<https://cve.mitre.org/cgi-bin/cvename.cgi?name=CVE-2015-7686>, which allows remote
       attackers to cause denial of service, is still present in Email::Address version 1.908.

       Email::Address::XS module was created to finally fix CVE-2015-7686.

       Existing applications that use Email::Address module could be easily switched to
       Email::Address::XS module. In most cases only changing "use Email::Address" to "use
       Email::Address::XS" and replacing every "Email::Address" occurrence with
       "Email::Address::XS" is sufficient.

       So unlike Email::Address, this module does not use regular expressions for parsing but
       instead native XS implementation parses input string sequentially according to RFC 5322
       grammar.

       Additionally it has support also for named groups and so can be use instead of the
       Email::Address::List module.

       If you are looking for the module which provides object representation for the list of
       email addresses suitable for the MIME email headers, see Email::MIME::Header::AddressList.

   EXPORT
       None by default. Exportable functions are: "parse_email_addresses", "parse_email_groups",
       "format_email_addresses", "format_email_groups", "compose_address", "split_address".

   Exportable Functions
       format_email_addresses
             use Email::Address::XS qw(format_email_addresses);

             my $winstons_address = Email::Address::XS->new(phrase => 'Winston Smith', address => 'winston@recdep.minitrue');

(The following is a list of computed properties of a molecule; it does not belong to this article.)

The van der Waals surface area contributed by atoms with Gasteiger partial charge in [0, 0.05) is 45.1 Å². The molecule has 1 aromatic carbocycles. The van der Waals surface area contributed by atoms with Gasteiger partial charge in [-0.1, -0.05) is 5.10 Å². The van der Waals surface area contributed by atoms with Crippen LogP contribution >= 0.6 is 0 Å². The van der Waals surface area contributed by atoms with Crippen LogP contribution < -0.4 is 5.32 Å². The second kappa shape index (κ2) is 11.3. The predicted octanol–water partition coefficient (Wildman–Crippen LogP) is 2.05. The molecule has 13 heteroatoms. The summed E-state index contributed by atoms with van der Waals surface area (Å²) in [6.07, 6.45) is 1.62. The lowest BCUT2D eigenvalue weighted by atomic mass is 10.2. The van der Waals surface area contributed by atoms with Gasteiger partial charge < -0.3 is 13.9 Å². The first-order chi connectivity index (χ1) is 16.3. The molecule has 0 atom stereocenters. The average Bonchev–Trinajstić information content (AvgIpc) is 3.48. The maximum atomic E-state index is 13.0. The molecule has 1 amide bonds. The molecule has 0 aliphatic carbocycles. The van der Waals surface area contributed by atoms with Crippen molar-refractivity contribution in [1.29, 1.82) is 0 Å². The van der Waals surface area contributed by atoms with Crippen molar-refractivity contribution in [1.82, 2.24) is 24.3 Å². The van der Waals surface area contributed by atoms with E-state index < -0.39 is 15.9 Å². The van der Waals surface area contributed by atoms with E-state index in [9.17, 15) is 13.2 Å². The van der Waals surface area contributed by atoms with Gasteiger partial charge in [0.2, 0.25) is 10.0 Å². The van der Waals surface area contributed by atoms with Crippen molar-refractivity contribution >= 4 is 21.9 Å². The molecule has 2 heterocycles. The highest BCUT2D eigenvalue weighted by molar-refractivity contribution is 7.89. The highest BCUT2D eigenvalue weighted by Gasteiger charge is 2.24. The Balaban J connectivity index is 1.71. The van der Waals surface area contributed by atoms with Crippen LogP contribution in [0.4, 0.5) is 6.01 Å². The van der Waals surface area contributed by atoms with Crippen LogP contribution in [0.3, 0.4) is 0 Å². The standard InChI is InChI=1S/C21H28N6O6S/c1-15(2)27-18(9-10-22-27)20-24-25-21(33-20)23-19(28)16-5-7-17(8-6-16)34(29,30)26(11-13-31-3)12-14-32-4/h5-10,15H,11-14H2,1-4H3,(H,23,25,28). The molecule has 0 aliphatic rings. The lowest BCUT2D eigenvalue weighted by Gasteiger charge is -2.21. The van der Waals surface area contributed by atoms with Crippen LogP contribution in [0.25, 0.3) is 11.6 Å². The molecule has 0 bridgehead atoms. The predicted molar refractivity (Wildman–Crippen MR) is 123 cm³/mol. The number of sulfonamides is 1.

my $julias_address = Email::Address::XS->new(phrase => 'Julia', address => 'julia@ficdep.minitrue');
             my @addresses = ($winstons_address, $julias_address);
             my $string = format_email_addresses(@addresses);
             print $string;
             # "Winston Smith" <winston@recdep.minitrue>, Julia <julia@ficdep.minitrue>

           Takes a list of email address objects and returns one formatted string of those email
           addresses.

       format_email_groups
             use Email::Address::XS qw(format_email_groups);

             my $winstons_address = Email::Address::XS->new(phrase => 'Winston Smith', user => 'winston.smith', host => 'recdep.minitrue');
             my $julias_address = Email::Address::XS->new('Julia', 'julia@ficdep.minitrue');
             my $users_address = Email::Address::XS->new(address => 'user@oceania');

             my $groups_string = format_email_groups('Brotherhood' => [ $winstons_address, $julias_address ], undef() => [ $users_address ]);
             print $groups_string;
             # Brotherhood: "Winston Smith" <winston.smith@recdep.minitrue>, Julia <julia@ficdep.minitrue>;, user@oceania

             my $undisclosed_string = format_email_groups('undisclosed-recipients' => []);
             print $undisclosed_string;
             # undisclosed-recipients:;

           Like "format_email_addresses" but this method takes pairs which consist of a group
           display name and a reference to address list. If a group is not undef then address
           list is formatted inside named group.

       parse_email_addresses
             use Email::Address::XS qw(parse_email_addresses);

             my $string = '"Winston Smith" <winston.smith@recdep.minitrue>, Julia <julia@ficdep.minitrue>, user@oceania';